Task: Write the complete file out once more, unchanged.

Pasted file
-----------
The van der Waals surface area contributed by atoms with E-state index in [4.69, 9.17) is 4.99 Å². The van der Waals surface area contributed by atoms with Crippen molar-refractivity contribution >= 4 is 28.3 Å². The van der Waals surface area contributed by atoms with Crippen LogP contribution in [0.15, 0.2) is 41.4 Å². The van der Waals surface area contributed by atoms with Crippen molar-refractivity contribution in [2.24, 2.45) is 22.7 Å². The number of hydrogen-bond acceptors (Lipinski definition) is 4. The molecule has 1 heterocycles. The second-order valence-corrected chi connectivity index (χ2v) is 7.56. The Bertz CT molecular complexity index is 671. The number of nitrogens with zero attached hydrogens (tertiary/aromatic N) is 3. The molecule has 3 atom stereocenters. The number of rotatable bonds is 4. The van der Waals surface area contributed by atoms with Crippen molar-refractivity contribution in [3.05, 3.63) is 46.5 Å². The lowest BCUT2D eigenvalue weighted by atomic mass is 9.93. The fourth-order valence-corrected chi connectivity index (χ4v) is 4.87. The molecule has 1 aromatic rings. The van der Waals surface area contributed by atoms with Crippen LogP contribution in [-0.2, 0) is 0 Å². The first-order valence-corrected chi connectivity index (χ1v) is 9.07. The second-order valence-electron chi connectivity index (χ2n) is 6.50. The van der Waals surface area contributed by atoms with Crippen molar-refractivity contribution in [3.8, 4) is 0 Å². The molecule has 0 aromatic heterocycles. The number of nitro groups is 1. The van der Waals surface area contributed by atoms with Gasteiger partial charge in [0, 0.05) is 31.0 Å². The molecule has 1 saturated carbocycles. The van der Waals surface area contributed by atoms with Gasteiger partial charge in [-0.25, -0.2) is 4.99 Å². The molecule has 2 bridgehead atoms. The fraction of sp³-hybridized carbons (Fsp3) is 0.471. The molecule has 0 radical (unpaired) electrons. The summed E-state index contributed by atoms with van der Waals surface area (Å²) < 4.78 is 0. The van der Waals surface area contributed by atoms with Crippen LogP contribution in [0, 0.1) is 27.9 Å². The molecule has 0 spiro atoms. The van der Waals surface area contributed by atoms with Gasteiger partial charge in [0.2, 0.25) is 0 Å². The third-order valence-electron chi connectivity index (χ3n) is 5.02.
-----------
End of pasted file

The van der Waals surface area contributed by atoms with E-state index in [4.69, 9.17) is 4.99 Å². The van der Waals surface area contributed by atoms with Crippen molar-refractivity contribution >= 4 is 28.3 Å². The van der Waals surface area contributed by atoms with Crippen LogP contribution in [0.15, 0.2) is 41.4 Å². The van der Waals surface area contributed by atoms with Crippen molar-refractivity contribution in [2.24, 2.45) is 22.7 Å². The number of hydrogen-bond acceptors (Lipinski definition) is 4. The molecule has 1 heterocycles. The second-order valence-corrected chi connectivity index (χ2v) is 7.56. The Bertz CT molecular complexity index is 671. The number of nitrogens with zero attached hydrogens (tertiary/aromatic N) is 3. The molecule has 3 atom stereocenters. The number of rotatable bonds is 4. The van der Waals surface area contributed by atoms with Crippen molar-refractivity contribution in [3.05, 3.63) is 46.5 Å². The lowest BCUT2D eigenvalue weighted by atomic mass is 9.93. The fourth-order valence-corrected chi connectivity index (χ4v) is 4.87. The molecule has 1 aromatic rings. The van der Waals surface area contributed by atoms with Crippen LogP contribution in [-0.2, 0) is 0 Å². The first-order valence-corrected chi connectivity index (χ1v) is 9.07. The second-order valence-electron chi connectivity index (χ2n) is 6.50. The van der Waals surface area contributed by atoms with Crippen molar-refractivity contribution in [3.8, 4) is 0 Å². The molecule has 0 aromatic heterocycles. The number of nitro groups is 1. The van der Waals surface area contributed by atoms with Gasteiger partial charge in [0, 0.05) is 31.0 Å². The molecule has 1 saturated carbocycles. The van der Waals surface area contributed by atoms with Gasteiger partial charge in [-0.25, -0.2) is 4.99 Å². The molecule has 2 bridgehead atoms. The fraction of sp³-hybridized carbons (Fsp3) is 0.471. The molecule has 0 radical (unpaired) electrons. The summed E-state index contributed by atoms with van der Waals surface area (Å²) < 4.78 is 0. The van der Waals surface area contributed by atoms with Crippen LogP contribution in [0, 0.1) is 27.9 Å². The molecule has 0 spiro atoms. The van der Waals surface area contributed by atoms with Gasteiger partial charge in [0.2, 0.25) is 0 Å². The third-order valence-electron chi connectivity index (χ3n) is 5.02.